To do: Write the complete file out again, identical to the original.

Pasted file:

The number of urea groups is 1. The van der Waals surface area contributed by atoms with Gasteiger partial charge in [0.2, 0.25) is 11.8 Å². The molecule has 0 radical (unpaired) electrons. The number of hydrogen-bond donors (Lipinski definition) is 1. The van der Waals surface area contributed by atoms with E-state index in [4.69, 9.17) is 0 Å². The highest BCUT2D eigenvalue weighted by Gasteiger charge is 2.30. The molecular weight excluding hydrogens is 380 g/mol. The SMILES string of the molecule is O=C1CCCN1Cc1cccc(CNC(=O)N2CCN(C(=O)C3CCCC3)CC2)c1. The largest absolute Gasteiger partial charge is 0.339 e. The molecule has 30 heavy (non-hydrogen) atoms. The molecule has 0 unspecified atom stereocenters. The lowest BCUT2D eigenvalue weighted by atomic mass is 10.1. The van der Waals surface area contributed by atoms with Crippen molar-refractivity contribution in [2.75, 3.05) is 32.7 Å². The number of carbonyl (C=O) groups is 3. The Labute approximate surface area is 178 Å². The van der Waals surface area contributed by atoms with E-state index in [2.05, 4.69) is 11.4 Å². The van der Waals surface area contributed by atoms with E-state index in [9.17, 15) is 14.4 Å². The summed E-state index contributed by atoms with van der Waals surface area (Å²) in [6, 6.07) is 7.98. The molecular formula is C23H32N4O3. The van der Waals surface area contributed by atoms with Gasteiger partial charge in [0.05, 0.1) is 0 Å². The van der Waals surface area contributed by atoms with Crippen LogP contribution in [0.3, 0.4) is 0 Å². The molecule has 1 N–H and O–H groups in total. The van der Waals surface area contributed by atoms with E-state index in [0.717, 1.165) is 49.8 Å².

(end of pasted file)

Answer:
The number of urea groups is 1. The van der Waals surface area contributed by atoms with Gasteiger partial charge in [0.2, 0.25) is 11.8 Å². The molecule has 0 radical (unpaired) electrons. The number of hydrogen-bond donors (Lipinski definition) is 1. The van der Waals surface area contributed by atoms with E-state index in [4.69, 9.17) is 0 Å². The highest BCUT2D eigenvalue weighted by Gasteiger charge is 2.30. The molecular weight excluding hydrogens is 380 g/mol. The SMILES string of the molecule is O=C1CCCN1Cc1cccc(CNC(=O)N2CCN(C(=O)C3CCCC3)CC2)c1. The largest absolute Gasteiger partial charge is 0.339 e. The molecule has 30 heavy (non-hydrogen) atoms. The molecule has 0 unspecified atom stereocenters. The lowest BCUT2D eigenvalue weighted by atomic mass is 10.1. The van der Waals surface area contributed by atoms with Crippen molar-refractivity contribution in [2.75, 3.05) is 32.7 Å². The number of carbonyl (C=O) groups is 3. The Labute approximate surface area is 178 Å². The van der Waals surface area contributed by atoms with E-state index in [2.05, 4.69) is 11.4 Å². The van der Waals surface area contributed by atoms with E-state index in [9.17, 15) is 14.4 Å². The summed E-state index contributed by atoms with van der Waals surface area (Å²) in [6, 6.07) is 7.98. The molecular formula is C23H32N4O3. The van der Waals surface area contributed by atoms with Gasteiger partial charge in [0.05, 0.1) is 0 Å². The van der Waals surface area contributed by atoms with Crippen LogP contribution in [0.3, 0.4) is 0 Å². The molecule has 1 N–H and O–H groups in total. The van der Waals surface area contributed by atoms with E-state index in [0.717, 1.165) is 49.8 Å².